Markman v. City of New York et al
CORRECTED MEMORANDUM DECISION AND ORDER granting 32 Motion for Summary Judgment. This action, seeking damages for false arrest, malicious prosecution, and related claims under 42 U.S.C. § 1983, should never have been brought. The undispute d facts show not only that there was probable cause for plaintiff's arrest, but that if the defendant police officers had not arrested plaintiff, they would have been derelict in their duty. Defendants' motion for summary judgment is therefore granted. The Clerk is directed to enter judgment, dismissing the complaint. Ordered by Judge Brian M. Cogan on 10/2/2014. (Barrett, C)
UNITED STATES DISTRICT COURT
EASTERN DISTRICT OF NEW YORK
- against -
DECISION AND ORDER
13 Civ. 6843 (BMC)
THE CITY OF NEW YORK, et al.,
---------------------- ---- - -------x
COGAN, District Judge.
This action, seeking damages for false arrest, malicious prosecution, and related claims
under 42 U.S.C. § 1983, should never have been brought. The undisputed facts show not only
that there was probable cause for plaintiff's arrest, but that if the defendant police officers had
not arrested plaintiff, they would have been derelict in their duty. Defendants' motion for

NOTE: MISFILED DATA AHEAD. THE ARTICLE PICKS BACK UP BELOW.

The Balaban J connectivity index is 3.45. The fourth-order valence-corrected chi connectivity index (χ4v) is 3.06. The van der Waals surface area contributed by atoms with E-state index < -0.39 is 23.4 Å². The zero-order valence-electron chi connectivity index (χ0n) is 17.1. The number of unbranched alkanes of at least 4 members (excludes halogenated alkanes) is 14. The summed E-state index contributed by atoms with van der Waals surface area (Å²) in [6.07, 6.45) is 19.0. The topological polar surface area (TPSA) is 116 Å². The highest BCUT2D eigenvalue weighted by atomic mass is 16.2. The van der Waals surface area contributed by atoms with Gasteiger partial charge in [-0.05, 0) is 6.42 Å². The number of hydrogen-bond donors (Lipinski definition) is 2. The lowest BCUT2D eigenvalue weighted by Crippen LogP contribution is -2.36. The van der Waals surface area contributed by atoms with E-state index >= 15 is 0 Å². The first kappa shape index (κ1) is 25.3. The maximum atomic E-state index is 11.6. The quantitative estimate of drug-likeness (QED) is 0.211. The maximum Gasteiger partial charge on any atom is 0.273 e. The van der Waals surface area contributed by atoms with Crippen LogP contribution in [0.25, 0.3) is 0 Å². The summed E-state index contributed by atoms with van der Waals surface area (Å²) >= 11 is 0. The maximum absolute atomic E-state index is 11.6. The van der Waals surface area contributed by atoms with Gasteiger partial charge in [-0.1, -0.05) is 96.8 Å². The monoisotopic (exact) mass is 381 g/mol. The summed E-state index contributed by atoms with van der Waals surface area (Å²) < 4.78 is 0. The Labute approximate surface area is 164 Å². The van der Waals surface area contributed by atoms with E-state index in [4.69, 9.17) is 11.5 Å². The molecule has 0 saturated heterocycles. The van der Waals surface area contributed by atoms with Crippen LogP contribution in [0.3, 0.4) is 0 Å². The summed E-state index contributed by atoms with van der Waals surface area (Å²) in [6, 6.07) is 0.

summary judgment is therefore granted.
STATEMENT OF FACTS
The following undisputed facts are taken from the parties' submissions under Local Rule
At about midnight on the evening of September 19, 2012, defendant Police Officer Jessi
D'Ambrosio and his partner, Police Officer Glenn Pascual (who is not a party to this case)
responded to a radio run in the vicinity of 70 New Lane, in Staten Island. They were dispatched
to investigate what police call a "10-33," which is the code for a bomb threat or explosive
device. Plaintiff, it turned out, had placed several calls that evening to New York's 311
information line and to 911, reporting that he had observed a Russian man and woman tampering
with his maroon 1995 Chevrolet Impala. Plaintiff also had told the 911 operators that he had
with him an airline-trained, bomb-sniffing dog, named Brief, and that Brief had alerted him to
the scent of explosives beneath his car. He further had told the 911 operators that he had
discovered a firearm - likely placed there by the unknown Russians - in his trunk. Although the
officers' recollections of the substance of the 311/911 calls at their depositions were imperfect,
there is no dispute that during one of his several calls, plaintiff also stated: "Do you want me to
start shooting? And maybe the police will be response [sic]."
D'Ambrosio and Pascual investigated the scene and interviewed plaintiff. At some point
during this investigation, plaintiff opened the trunk of the car with a key that was, at all relevant